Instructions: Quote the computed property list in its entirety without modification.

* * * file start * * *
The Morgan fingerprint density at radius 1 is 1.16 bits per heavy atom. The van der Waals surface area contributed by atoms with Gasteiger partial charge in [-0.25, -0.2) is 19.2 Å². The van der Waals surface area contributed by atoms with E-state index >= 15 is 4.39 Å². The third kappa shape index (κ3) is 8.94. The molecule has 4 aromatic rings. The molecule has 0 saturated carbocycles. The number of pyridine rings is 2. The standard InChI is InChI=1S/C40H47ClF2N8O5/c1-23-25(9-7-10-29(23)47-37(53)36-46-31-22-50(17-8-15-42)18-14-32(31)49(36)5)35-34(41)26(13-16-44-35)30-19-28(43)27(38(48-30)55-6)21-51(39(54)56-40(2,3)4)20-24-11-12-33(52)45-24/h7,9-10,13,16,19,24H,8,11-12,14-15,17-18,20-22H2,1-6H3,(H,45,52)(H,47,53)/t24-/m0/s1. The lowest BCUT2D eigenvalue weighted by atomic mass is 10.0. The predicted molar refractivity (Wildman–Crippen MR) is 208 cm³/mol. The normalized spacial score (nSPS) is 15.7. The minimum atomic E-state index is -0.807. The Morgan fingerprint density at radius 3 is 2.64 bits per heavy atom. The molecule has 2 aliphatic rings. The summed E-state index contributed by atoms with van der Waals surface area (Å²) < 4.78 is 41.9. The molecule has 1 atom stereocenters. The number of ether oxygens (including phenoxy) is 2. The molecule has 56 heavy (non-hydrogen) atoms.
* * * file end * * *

The Morgan fingerprint density at radius 1 is 1.16 bits per heavy atom. The van der Waals surface area contributed by atoms with Gasteiger partial charge in [-0.25, -0.2) is 19.2 Å². The van der Waals surface area contributed by atoms with E-state index >= 15 is 4.39 Å². The third kappa shape index (κ3) is 8.94. The molecule has 4 aromatic rings. The molecule has 0 saturated carbocycles. The number of pyridine rings is 2. The standard InChI is InChI=1S/C40H47ClF2N8O5/c1-23-25(9-7-10-29(23)47-37(53)36-46-31-22-50(17-8-15-42)18-14-32(31)49(36)5)35-34(41)26(13-16-44-35)30-19-28(43)27(38(48-30)55-6)21-51(39(54)56-40(2,3)4)20-24-11-12-33(52)45-24/h7,9-10,13,16,19,24H,8,11-12,14-15,17-18,20-22H2,1-6H3,(H,45,52)(H,47,53)/t24-/m0/s1. The lowest BCUT2D eigenvalue weighted by atomic mass is 10.0. The predicted molar refractivity (Wildman–Crippen MR) is 208 cm³/mol. The normalized spacial score (nSPS) is 15.7. The minimum atomic E-state index is -0.807. The Morgan fingerprint density at radius 3 is 2.64 bits per heavy atom. The molecule has 2 aliphatic rings. The summed E-state index contributed by atoms with van der Waals surface area (Å²) < 4.78 is 41.9. The molecule has 1 atom stereocenters. The number of ether oxygens (including phenoxy) is 2. The molecule has 56 heavy (non-hydrogen) atoms.